Even if adjustments are identified, the Royal Commission heard evidence that those adjustments are not necessarily provided. For example, from Ms Maria Scharnke, who is a 17 year old undertaking Grade 12 in Queensland at the time of the hearing. She gave evidence about autism being a fundamental part of her identity and how her experience of adjustments have not been provided in some subjects.
She told the Royal Commission because she was the only student in her year group with disability who was taking classes, particular classes that could lead to university admission, she had "no learning aids or supports in any of my classes because the class quota of disabled students has not been met." She further gave evidence about the process difficulties and delays she underwent to obtain adjustments to undertake her external Grade 12 ATAR assessments.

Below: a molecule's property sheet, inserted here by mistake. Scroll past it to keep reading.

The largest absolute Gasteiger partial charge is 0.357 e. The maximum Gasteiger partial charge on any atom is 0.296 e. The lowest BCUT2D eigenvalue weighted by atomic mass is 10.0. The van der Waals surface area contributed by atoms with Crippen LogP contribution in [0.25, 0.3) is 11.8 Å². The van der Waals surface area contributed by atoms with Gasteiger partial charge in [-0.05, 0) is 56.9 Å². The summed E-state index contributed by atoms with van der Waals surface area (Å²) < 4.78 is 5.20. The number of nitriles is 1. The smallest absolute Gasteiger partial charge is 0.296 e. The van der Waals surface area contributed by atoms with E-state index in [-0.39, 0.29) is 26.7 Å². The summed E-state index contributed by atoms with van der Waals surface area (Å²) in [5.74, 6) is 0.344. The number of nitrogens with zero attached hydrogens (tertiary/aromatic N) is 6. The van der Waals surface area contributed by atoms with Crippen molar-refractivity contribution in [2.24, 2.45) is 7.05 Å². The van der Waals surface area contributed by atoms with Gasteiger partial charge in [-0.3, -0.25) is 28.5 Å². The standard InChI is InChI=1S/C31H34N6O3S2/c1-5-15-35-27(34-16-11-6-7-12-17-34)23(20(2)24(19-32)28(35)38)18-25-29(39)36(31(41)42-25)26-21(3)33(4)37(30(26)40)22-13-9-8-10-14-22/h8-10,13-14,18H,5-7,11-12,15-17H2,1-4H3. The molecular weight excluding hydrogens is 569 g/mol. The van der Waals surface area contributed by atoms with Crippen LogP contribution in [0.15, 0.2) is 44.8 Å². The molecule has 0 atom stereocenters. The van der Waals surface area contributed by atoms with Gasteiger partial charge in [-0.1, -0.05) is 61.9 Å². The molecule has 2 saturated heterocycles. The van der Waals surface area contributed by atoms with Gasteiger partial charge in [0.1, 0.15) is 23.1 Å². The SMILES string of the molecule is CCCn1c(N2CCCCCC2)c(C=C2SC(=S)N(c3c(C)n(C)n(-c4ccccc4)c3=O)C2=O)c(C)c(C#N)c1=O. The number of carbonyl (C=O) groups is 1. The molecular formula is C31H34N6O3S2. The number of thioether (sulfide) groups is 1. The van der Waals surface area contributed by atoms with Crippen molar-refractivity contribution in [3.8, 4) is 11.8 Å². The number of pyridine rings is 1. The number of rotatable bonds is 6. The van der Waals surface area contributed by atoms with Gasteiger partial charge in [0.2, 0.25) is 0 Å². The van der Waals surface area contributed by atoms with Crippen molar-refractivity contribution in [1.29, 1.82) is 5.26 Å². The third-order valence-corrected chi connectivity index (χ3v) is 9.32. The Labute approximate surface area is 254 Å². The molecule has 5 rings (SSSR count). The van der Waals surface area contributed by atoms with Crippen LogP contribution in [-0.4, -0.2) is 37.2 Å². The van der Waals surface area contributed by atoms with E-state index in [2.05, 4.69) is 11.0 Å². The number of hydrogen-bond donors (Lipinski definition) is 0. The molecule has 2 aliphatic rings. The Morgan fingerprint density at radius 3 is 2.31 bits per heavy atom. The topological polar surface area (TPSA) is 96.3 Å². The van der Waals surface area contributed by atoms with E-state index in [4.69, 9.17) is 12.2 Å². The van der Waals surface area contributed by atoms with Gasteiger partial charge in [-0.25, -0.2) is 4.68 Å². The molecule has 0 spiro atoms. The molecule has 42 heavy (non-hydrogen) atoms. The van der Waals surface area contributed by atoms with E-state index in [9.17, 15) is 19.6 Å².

Sharon, Jack's mother, gave evidence that Jack frequently went without adjustments. She stated:
There was still no aide available, there was still no modification to the teaching in the class for Jack that I could see.
These experiences were echoed by advocates that gave evidence, recalling that the Commission heard from representatives from QAI, Family Advocacy, and Children and Young People Australia.
Dr de Bruin and Associate Professor Poed gave evidence that mandatory training on the Disability Discrimination Act and Disability Standards for Education is limited and that there is confusion among teachers and school staff about what reasonable adjustments are or when individualised education plans are required to be used. These matters are by no means straightforward.